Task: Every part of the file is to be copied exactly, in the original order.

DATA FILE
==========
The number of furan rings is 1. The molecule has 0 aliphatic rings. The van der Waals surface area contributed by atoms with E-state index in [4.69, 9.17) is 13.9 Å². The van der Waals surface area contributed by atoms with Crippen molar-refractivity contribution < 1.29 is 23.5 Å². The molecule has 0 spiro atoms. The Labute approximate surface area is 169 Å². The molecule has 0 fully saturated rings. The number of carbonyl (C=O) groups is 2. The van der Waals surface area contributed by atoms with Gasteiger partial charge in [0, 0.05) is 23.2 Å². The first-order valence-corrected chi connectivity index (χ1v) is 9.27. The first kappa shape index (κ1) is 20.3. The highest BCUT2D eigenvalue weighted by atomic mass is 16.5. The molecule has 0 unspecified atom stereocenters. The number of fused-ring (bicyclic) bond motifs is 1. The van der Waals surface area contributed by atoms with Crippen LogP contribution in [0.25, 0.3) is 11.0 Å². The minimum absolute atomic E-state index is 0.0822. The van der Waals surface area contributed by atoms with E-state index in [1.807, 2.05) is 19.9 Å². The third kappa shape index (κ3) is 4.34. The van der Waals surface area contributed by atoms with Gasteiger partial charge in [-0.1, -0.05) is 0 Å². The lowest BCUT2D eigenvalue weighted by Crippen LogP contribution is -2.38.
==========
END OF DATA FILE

The number of furan rings is 1. The molecule has 0 aliphatic rings. The van der Waals surface area contributed by atoms with E-state index in [4.69, 9.17) is 13.9 Å². The van der Waals surface area contributed by atoms with Crippen molar-refractivity contribution < 1.29 is 23.5 Å². The molecule has 0 spiro atoms. The Labute approximate surface area is 169 Å². The molecule has 0 fully saturated rings. The number of carbonyl (C=O) groups is 2. The van der Waals surface area contributed by atoms with Gasteiger partial charge in [0, 0.05) is 23.2 Å². The first-order valence-corrected chi connectivity index (χ1v) is 9.27. The first kappa shape index (κ1) is 20.3. The highest BCUT2D eigenvalue weighted by atomic mass is 16.5. The molecule has 0 unspecified atom stereocenters. The number of fused-ring (bicyclic) bond motifs is 1. The van der Waals surface area contributed by atoms with Crippen LogP contribution in [0.25, 0.3) is 11.0 Å². The minimum absolute atomic E-state index is 0.0822. The van der Waals surface area contributed by atoms with E-state index in [1.807, 2.05) is 19.9 Å². The third kappa shape index (κ3) is 4.34. The van der Waals surface area contributed by atoms with Gasteiger partial charge in [-0.1, -0.05) is 0 Å². The lowest BCUT2D eigenvalue weighted by Crippen LogP contribution is -2.38.